I love using this book because it didn’t just give a basic recipe, but the directions demonstrated how to make the recipe most efficiently, which is something I badly needed help with. I now roll my eyes when I see recipes that call for all the ingredients already chopped, because they are cheating on the time estimates they give! Simple things like heating the oil while you start chopping onions, then adding onions (or other ingredients) to the pan as you chop, can save a good amount of time. I also like that many of the recipes discuss how to substitute less expensive ingredients or just what you happen to have on hand.

It’s not perfect–some of the recipes rely on batch ingredients that you have to prepare first, and while many of them have a substitution available if you haven’t or don’t want to make the whole batch, not all of them do. Also, because I liked this cookbook so much, I specifically asked for Desperation Dinners by the same authors, but I didn’t like that book nearly as much–it relied much more heavily on convenience foods, and not convenience foods that my family tends to have in our kitchen. Cheap. Fast. Good! does NOT rely overly on convenience foods, and even has suggestions for making your own batches of cut veggies, buying large cuts of meat and what to do with them, and otherwise using real food.

I learned how to make a good pie crust from this book, and I use many of the recipes regularly. I think it’s perfect for those cooks who face the daily task of feeding your family without wanting to spend all day on the task. Many of the recipes are very kid-friendly, and those that are less so have suggestions for variations to make them palatable to the under-20 set. The book is listed for about $12 on Amazon, but my public library has 4 copies available, so yours may have it, too.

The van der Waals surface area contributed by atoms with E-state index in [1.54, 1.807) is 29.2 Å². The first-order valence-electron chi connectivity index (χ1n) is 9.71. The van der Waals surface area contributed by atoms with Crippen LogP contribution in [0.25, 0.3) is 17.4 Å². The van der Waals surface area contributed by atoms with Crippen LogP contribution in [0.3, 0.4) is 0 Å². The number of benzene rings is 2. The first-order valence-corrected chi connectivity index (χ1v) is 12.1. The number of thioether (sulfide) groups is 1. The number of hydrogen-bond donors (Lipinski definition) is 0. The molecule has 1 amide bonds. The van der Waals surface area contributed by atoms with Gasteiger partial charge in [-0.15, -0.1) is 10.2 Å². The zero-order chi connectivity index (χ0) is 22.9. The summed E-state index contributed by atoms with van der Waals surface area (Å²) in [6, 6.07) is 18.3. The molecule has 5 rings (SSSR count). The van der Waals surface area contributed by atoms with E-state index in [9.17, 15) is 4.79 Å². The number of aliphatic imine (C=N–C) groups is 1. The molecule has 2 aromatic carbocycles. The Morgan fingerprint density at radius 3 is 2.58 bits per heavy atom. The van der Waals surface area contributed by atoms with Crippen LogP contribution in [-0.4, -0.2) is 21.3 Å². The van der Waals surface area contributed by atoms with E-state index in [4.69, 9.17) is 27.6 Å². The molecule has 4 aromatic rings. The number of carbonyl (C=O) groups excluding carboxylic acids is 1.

To finish up, here are some of my favorite recipes from the book: Summer Stew, Orange Marmelade-Glazed Chicken over Rice, Grown-up Sweet and Sour Chicken, Good Ol’ Beans and Rice, Pasta with Creamy Tomato Sauce, Fresh Corn and Tomato Salad, Southern Buttermilk Pie, and Ron’s Favorite Sweet Potato Pie.

Library Books Enjoyed, 5/15/13

Diego Saves the Sloth!Diego Saves the Sloth! by Alexis Romay

My rating: 3 of 5 stars

I’m not a huge fan of either Dora or Diego, but my kids love them, so we check them out pretty regularly. I like Diego better than Dora because you do actually learn a few animal facts along the way. In this episode, Diego has to save a sleeping sloth from getting knocked off his tree by a windstorm. It feels shorter than some of the other Diego and/or Dora books, so that’s part of why I liked it!